FDA Approves an EFS-IDE Study at the University of Utah for the DARPA HAPTIX Bionic (Prosthetic) Arm System

July 10, 2020. The University of Utah received FDA approval for an Early Feasibility Study Investigational Device Exemption (EFS-IDE) study to test an advanced neuroprosthetic arm system in humans in a take-home trial. The study is part of the Defense Advanced Research Project Agency’s (DARPA’s) Hand Proprioception and Touch Interface (HAPTIX) program.

The University’s role is to attach the subject’s arm nerves and muscles to an advanced, sensorized dexterous prosthetic arm, Luke-Skywalker style, after hand amputation. The team is studying if this allows participants to move the hand in more complex patterns in a more natural and intuitive way, just by thinking about it. In the other direction, the user can also receive biologically realistic feelings of touch and movement back from the arm—ideally helping the volunteers feel whole again, and to improve their ability to perform dexterous tasks with the prosthetic arm.

FDA EFS-IDE approval includes use of the implanted 100-electrode Utah Slanted Electrode Array (USEA) for highly precise, biomimetic nerve stimulation and recording, which is now made by local neurotechnology company Blackrock Microsystems; implanted custom University-of-Michigan/Synapse-Biomedical electromyographic (EMG) electrodes for recording additional muscle signals from remaining hand muscles in the forearm; the DEKA sensorized, dexterous artificial LUKE arm; and the Nomad portable neural information processor, made by local neurotechnology company Ripple Neuro LLC, which allows bidirectional communication between the neuromuscular implants and the arm.

FDA approval of the EFS-IDE study constitutes a critical regulatory step toward a take-home trial with human subjects, in order to provide new first-in-human demonstrations of the HAPTIX system.

The experimental successes and regulatory approvals associated with the HAPTIX system and associated take-home trials may ultimately facilitate progress and approvals for other potential uses of the neural and muscle implant technologies, the associated hardware and algorithms for the signals, and approaches in the field of translational neural interfaces.

That’s beneficial for the broader scientific and engineering neuroengineering fields, for local neurotechnology companies such as Blackrock and Ripple, and most importantly for development of devices that may be used to treat several conditions involving nervous system damage or disease.

Some of these additional potential translational uses are already being explored experimentally. Examples for USEAs in the peripheral nervous system (PNS) include further advances for prosthetic limbs, including integration with bone-implant systems for better attachment of prostheses; extensions to lower limbs; auditory nerve implants to restore hearing; motor nerve stimulation for reanimating paralyzed limbs after spinal cord injury or stroke, or for bladder control; and mitigation of chronic pain. Because peripheral nerves innervate almost every body part and organ system, there are multiple opportunities to provide clinical benefits for a wide variety of disorders or diseases.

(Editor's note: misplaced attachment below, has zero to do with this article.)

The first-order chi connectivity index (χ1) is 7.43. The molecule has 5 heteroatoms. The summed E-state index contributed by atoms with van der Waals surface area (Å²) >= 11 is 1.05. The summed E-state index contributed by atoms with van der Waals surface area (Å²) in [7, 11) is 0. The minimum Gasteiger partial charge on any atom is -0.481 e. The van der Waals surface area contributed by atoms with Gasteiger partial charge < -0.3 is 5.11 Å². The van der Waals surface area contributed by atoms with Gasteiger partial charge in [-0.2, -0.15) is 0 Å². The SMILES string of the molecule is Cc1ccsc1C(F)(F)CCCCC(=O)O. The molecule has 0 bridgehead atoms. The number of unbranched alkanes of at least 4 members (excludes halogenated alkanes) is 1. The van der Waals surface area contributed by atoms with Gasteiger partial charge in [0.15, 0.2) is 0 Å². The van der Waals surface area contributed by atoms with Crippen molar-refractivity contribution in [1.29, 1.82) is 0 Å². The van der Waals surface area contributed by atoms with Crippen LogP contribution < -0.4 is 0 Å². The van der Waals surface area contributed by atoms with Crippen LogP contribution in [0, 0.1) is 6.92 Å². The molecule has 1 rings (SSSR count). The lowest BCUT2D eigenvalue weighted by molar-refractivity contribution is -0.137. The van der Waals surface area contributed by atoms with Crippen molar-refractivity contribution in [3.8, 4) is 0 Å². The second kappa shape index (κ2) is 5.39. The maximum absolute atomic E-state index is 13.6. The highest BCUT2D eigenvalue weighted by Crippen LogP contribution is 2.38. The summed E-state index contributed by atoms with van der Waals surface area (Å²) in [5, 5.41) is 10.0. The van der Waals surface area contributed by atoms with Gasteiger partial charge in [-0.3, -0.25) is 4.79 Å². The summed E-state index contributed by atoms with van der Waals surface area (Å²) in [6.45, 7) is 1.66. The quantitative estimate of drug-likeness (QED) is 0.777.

The Ripple Nomad portable information processor also has widespread potential applications. Portability is key to bringing these advanced technologies to usability in the real world so as to improve end-users’ quality of daily living.

Congratulations to Mark Brinton for accepting a Faculty Position at Elizabethtown College!

Mark Brinton has finished his postdoctoral research with the Center of Neural Interfaces.  After getting a Ph.D. in Electroneural Engineering from Stanford in 2017, Mark brought his expertise to Utah.  He has focused on developing a portable system for a take-home trial with the DEKA Luke Arm, in addition to his work on improving control and sensation systems for prosthetic limbs.  He has accepted a position as an Assistant Professor of Engineering in the Engineering and Physics Department at Elizabethtown College, PA where he will continue his research on cutaneous stimulation.

Congratulations to Jake George for your successful dissertation defense!

Jake has successfully passed both the oral and written components of his Ph.D. defense! Jake’s dissertation, entitled Recreating the Human Hand: Restoring Dexterous Motor Control and Biomimetic Sensory Feedback to Human Amputees” represents a truly impressive body of work that has helped redefine the field of neuroprostheses after limb loss, with wider implications for the field of neuroengineering. He will remain on the University of Utah campus, completing a post-doctoral fellowship in the Department of Mechanical Engineering, while remaining involved in the work at the Center for Neural Interfaces.